Buy Or Sell: Steelers Really Will Use Two-Back Sets This Year

The offseason is inevitably a period of projection and speculation, which makes it the ideal time to ponder the hypotheticals that the Pittsburgh Steelers will face over the course of the next year, whether it is addressing free agency, the draft, performance on the field, or some more ephemeral topic.

That is what I will look to address in our Buy or Sell series. In each installment, I will introduce a topic statement and weigh some of the arguments for either buying it (meaning that you agree with it or expect it to be true) or selling it (meaning you disagree with it or expect it to be false).

The range of topics will be intentionally wide, from the general to the specific, from the immediate to that in the far future. And as we all tend to have an opinion on just about everything, I invite you to share your own each morning on the topic statement of the day.

Topic Statement: After talking about it, the Steelers will really use two-back sets this season.

Explanation: The Steelers have practiced getting James Conner and Jaylen Samuels on the field at the same time together this spring, and have hinted strongly on that being something that they want to do this season. In spite of Conner saying that they practiced it last year, however, it’s something that they never ran during the season. As has been the case for many things teams have practiced in the offseason.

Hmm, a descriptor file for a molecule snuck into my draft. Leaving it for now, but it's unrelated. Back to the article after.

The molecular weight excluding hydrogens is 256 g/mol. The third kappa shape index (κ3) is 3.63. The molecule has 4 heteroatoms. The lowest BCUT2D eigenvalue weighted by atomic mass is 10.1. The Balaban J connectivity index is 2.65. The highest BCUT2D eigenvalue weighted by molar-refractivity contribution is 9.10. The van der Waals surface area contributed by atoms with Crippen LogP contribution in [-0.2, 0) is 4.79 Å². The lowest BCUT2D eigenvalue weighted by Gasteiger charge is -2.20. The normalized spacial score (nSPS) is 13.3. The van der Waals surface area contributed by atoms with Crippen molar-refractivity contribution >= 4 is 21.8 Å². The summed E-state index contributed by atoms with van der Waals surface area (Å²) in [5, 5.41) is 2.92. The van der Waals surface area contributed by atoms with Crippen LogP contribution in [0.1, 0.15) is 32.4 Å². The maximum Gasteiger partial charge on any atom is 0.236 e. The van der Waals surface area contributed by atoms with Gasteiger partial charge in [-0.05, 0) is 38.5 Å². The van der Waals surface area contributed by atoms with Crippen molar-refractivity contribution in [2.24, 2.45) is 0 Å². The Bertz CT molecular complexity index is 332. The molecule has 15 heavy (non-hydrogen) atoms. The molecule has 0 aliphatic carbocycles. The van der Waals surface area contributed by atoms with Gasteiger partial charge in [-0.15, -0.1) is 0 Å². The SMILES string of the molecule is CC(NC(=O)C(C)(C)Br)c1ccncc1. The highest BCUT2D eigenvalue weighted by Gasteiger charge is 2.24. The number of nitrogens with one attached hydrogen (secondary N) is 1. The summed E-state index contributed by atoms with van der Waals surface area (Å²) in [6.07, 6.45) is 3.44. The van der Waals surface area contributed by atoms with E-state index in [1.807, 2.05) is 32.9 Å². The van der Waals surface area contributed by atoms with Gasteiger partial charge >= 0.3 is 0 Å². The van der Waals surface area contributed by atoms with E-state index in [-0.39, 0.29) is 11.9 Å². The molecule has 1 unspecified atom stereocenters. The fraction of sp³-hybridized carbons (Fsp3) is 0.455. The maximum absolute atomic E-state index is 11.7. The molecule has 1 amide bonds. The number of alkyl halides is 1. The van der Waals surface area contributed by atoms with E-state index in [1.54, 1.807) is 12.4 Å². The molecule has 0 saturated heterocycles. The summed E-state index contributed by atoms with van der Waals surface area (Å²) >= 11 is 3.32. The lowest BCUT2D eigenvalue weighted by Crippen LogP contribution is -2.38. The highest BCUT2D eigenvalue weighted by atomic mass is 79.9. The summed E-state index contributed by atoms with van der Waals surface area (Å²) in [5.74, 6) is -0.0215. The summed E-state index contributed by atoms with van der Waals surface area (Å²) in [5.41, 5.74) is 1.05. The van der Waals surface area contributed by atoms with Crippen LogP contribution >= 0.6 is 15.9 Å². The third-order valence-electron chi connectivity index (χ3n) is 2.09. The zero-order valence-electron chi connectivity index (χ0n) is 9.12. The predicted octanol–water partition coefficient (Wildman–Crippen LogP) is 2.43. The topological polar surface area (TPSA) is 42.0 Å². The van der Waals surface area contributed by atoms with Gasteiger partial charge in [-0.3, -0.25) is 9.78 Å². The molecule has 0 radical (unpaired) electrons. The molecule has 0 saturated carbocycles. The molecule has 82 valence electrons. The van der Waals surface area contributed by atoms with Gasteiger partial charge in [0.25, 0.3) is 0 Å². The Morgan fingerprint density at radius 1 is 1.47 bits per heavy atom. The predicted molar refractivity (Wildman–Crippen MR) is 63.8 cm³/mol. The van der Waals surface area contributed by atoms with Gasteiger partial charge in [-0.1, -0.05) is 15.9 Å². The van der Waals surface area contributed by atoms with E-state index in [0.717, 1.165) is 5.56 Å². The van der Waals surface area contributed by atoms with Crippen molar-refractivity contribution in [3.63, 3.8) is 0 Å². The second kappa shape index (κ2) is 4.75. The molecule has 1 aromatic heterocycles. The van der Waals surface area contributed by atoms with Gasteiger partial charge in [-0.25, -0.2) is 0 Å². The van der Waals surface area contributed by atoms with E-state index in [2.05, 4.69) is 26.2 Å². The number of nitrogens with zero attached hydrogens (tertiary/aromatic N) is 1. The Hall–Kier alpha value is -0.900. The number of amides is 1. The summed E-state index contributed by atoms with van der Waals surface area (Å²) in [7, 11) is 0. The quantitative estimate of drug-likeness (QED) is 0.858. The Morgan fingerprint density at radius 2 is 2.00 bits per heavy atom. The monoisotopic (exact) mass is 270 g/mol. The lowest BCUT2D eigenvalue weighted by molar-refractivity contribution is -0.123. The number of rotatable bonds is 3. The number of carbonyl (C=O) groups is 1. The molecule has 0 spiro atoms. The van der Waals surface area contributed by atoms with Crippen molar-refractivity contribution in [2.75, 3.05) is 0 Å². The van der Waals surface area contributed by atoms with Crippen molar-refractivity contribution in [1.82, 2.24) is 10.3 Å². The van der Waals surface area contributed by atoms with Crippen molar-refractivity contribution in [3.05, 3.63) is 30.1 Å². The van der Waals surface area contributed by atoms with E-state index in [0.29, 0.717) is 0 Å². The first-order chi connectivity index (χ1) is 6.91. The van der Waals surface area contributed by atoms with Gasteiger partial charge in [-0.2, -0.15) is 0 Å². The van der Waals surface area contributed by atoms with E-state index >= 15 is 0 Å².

I would be very surprised if the Steelers did not use this look at least a few times a game, especially with the weakened tight end room following the departure of Jesse James. Samuels is not a tight end, but he provides a different matchup look and can provide certain schematic advantages that way.

When they do run this look, however, you’re not going to see them both in the backfield together often. Almost all the time, it’s going to have Samuels lined up in the slot or out wide. That is how the Steelers can best take advantage of their skill sets.

But they can do different things out of this look, and it can be in response to what the defense shows. Ben Roethlisberger should have the freedom to respond to what the defense is showing and put the backs in appropriate position. They are in a much better and more likely position to run this set than in 2015 with Le’Veon Bell and DeAngelo Williams with Todd Haley as the offensive coordinator.


Still, for as good of a pass-catcher as Samuels might be, he is still not a wide receiver, and Randy Fichtner has shown that he is not afraid to liberally use four- and even five-receiver sets. They have enough wide receivers to do that this season, as they did last year, so there’s no reason to think they won’t continue to do that.

It’s hard to come up with a lot of circumstances in which it would make sense to run this package. I don’t suspect either back is going to be asked to really be a fullback much at all. If they’re not going to even line up in the backfield, it doesn’t offer much in the way of subterfuge.

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